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Public Safety Minister Vic Toews listens to Senator Jean-Guy Dagenais as they speak about witness protection programs during an announcement in the foyer of the House of Commons on Parliament Hill in Ottawa, Tuesday, Dec. 11, 2012. (Adrian Wyld/THE CANADIAN PRESS)
Public Safety Minister Vic Toews listens to Senator Jean-Guy Dagenais as they speak about witness protection programs during an announcement in the foyer of the House of Commons on Parliament Hill in Ottawa, Tuesday, Dec. 11, 2012. (Adrian Wyld/THE CANADIAN PRESS)

Ottawa set to expand witness protection program Add to ...

The federal government says it wants to expand its witness protection program and make it easier for those under provincial protection to change their identities.

Public Safety Minister Vic Toews is expected to introduce amendments to the Witness Protection Program Act Tuesday morning.

The proposed amendments would increase the length of time witnesses can receive emergency protection and expand protection to include people referred to the program by federal departments and agencies responsible for national security, defence or public safety.

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Currently, only law enforcement agencies and some foreign agencies can refer witnesses to the federal program.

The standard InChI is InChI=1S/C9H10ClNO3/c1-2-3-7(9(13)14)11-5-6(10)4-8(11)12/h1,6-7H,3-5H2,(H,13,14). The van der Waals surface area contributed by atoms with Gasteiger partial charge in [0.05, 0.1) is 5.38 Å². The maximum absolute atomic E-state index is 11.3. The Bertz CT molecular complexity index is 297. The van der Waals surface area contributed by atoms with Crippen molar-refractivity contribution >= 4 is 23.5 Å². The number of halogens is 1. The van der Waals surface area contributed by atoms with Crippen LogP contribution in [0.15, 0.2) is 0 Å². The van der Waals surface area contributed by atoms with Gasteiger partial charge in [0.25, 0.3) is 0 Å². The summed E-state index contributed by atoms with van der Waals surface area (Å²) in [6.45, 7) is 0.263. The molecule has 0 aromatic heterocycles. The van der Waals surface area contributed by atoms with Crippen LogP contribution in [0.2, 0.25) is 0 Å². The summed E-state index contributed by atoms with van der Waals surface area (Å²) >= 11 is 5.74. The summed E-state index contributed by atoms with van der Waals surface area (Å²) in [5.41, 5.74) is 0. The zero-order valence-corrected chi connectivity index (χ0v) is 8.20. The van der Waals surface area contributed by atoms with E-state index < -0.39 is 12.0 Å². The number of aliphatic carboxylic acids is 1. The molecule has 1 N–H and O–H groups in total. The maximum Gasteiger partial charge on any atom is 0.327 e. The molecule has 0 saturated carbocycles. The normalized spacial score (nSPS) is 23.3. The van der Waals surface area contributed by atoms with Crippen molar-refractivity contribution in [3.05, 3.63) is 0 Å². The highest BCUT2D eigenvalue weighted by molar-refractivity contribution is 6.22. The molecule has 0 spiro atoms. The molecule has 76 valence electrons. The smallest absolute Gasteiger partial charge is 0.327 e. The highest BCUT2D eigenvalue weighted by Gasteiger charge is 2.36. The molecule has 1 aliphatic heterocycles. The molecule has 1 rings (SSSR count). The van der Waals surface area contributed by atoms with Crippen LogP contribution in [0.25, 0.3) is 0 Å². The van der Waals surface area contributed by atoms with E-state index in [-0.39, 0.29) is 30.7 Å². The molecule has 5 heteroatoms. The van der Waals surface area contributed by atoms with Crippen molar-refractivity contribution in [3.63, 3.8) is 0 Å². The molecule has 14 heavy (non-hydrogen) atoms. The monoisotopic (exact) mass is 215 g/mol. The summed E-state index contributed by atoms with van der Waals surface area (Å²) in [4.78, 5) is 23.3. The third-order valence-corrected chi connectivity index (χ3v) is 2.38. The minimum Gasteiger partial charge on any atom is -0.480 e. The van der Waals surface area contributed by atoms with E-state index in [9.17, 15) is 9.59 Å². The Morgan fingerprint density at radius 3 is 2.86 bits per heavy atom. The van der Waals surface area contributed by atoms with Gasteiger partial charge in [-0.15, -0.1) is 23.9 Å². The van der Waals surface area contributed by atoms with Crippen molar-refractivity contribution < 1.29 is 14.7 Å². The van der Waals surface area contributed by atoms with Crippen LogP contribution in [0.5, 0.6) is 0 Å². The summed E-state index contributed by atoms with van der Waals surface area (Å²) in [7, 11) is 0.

The amendments are also aimed at putting more limits on what information can be disclosed and smoothing the path for provincially-protected witnesses to obtain new identification documents.

Last month, NDP MP Olivia Chow called for more support for the federal witness protection program, pointing to the difficulty Toronto police have faced in convincing witnesses to this summer’s mass shooting at a block party on Danzig Street to come forward.

In the year ending in March 2012, the federal witness protection program admitted 30 people out of a total of 108 it considered, at a cost of just over $9-million.

Interim Liberal leader Bob Rae noted that intimidation of potential witnesses in the 1985 Air India bombing case was a clear problem.

“What we want to do is make sure that where we know there are circumstances which are going to give rise to intimidation, that in fact people are genuinely and deeply protected and have the confidence that they in fact will be protected.”

Mr. Rae said he would wait to hear “from the experts in the field” as to whether the new legislation goes far enough. “I think the fact that we have the legislation in front of us is a good sign.”

With a report from The Canadian Press

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